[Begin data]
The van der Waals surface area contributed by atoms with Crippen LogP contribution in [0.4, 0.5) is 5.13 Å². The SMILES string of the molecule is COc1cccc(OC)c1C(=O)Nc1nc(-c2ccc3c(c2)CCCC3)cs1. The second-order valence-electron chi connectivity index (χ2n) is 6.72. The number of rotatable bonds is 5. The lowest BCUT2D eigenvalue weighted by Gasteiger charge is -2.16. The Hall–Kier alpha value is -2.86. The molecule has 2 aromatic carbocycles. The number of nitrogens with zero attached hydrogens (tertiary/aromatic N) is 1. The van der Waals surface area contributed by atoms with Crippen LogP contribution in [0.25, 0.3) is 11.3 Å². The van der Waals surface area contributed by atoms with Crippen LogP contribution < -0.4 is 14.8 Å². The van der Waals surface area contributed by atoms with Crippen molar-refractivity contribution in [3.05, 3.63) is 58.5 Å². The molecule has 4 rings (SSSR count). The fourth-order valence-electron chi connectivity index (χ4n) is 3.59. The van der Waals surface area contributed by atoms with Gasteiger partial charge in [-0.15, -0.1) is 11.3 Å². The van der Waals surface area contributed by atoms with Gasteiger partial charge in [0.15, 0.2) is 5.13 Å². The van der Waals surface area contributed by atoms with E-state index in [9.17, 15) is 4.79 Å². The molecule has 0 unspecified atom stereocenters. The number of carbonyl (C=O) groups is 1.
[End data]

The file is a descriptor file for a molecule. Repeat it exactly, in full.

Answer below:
The van der Waals surface area contributed by atoms with Crippen LogP contribution in [0.4, 0.5) is 5.13 Å². The SMILES string of the molecule is COc1cccc(OC)c1C(=O)Nc1nc(-c2ccc3c(c2)CCCC3)cs1. The second-order valence-electron chi connectivity index (χ2n) is 6.72. The number of rotatable bonds is 5. The lowest BCUT2D eigenvalue weighted by Gasteiger charge is -2.16. The Hall–Kier alpha value is -2.86. The molecule has 2 aromatic carbocycles. The number of nitrogens with zero attached hydrogens (tertiary/aromatic N) is 1. The van der Waals surface area contributed by atoms with Crippen LogP contribution in [0.25, 0.3) is 11.3 Å². The van der Waals surface area contributed by atoms with Crippen LogP contribution < -0.4 is 14.8 Å². The van der Waals surface area contributed by atoms with Crippen molar-refractivity contribution in [3.05, 3.63) is 58.5 Å². The molecule has 4 rings (SSSR count). The fourth-order valence-electron chi connectivity index (χ4n) is 3.59. The van der Waals surface area contributed by atoms with Gasteiger partial charge in [-0.15, -0.1) is 11.3 Å². The van der Waals surface area contributed by atoms with Gasteiger partial charge in [0.15, 0.2) is 5.13 Å². The van der Waals surface area contributed by atoms with E-state index in [9.17, 15) is 4.79 Å². The molecule has 0 unspecified atom stereocenters. The number of carbonyl (C=O) groups is 1.